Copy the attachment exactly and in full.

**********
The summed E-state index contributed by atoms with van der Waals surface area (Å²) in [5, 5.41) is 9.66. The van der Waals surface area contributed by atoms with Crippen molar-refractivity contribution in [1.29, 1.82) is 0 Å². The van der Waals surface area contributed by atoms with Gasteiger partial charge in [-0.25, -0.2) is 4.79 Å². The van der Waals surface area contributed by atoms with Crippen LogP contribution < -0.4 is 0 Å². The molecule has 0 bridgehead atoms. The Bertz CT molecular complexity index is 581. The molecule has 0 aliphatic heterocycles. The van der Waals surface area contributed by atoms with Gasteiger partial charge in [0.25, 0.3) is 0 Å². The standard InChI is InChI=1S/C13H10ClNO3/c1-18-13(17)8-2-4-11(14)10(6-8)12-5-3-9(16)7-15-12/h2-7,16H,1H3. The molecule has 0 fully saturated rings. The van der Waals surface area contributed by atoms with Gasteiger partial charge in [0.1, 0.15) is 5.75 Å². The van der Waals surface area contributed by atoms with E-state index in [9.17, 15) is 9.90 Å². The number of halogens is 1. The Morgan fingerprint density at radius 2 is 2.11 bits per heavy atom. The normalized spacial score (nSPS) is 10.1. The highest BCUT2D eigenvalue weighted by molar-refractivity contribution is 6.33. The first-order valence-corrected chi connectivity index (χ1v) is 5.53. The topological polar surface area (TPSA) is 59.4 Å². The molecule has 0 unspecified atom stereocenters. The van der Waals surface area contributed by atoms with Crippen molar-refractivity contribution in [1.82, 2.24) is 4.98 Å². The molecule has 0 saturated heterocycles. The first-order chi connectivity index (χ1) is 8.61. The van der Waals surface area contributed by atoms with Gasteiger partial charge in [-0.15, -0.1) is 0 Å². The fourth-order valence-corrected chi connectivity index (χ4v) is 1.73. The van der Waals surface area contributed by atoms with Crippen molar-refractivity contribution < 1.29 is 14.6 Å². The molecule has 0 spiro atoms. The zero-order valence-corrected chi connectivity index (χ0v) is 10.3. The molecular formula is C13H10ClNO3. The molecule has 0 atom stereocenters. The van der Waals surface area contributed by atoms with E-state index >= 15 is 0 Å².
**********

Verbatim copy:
The summed E-state index contributed by atoms with van der Waals surface area (Å²) in [5, 5.41) is 9.66. The van der Waals surface area contributed by atoms with Crippen molar-refractivity contribution in [1.29, 1.82) is 0 Å². The van der Waals surface area contributed by atoms with Gasteiger partial charge in [-0.25, -0.2) is 4.79 Å². The van der Waals surface area contributed by atoms with Crippen LogP contribution < -0.4 is 0 Å². The molecule has 0 bridgehead atoms. The Bertz CT molecular complexity index is 581. The molecule has 0 aliphatic heterocycles. The van der Waals surface area contributed by atoms with Gasteiger partial charge in [0.25, 0.3) is 0 Å². The standard InChI is InChI=1S/C13H10ClNO3/c1-18-13(17)8-2-4-11(14)10(6-8)12-5-3-9(16)7-15-12/h2-7,16H,1H3. The molecule has 0 fully saturated rings. The van der Waals surface area contributed by atoms with Gasteiger partial charge in [0.1, 0.15) is 5.75 Å². The van der Waals surface area contributed by atoms with E-state index in [9.17, 15) is 9.90 Å². The number of halogens is 1. The Morgan fingerprint density at radius 2 is 2.11 bits per heavy atom. The normalized spacial score (nSPS) is 10.1. The highest BCUT2D eigenvalue weighted by molar-refractivity contribution is 6.33. The first-order valence-corrected chi connectivity index (χ1v) is 5.53. The topological polar surface area (TPSA) is 59.4 Å². The molecule has 0 unspecified atom stereocenters. The van der Waals surface area contributed by atoms with Crippen molar-refractivity contribution in [1.82, 2.24) is 4.98 Å². The molecule has 0 saturated heterocycles. The first-order chi connectivity index (χ1) is 8.61. The van der Waals surface area contributed by atoms with Gasteiger partial charge in [-0.15, -0.1) is 0 Å². The fourth-order valence-corrected chi connectivity index (χ4v) is 1.73. The van der Waals surface area contributed by atoms with Crippen molar-refractivity contribution < 1.29 is 14.6 Å². The molecule has 0 spiro atoms. The zero-order valence-corrected chi connectivity index (χ0v) is 10.3. The molecular formula is C13H10ClNO3. The molecule has 0 atom stereocenters. The van der Waals surface area contributed by atoms with E-state index >= 15 is 0 Å².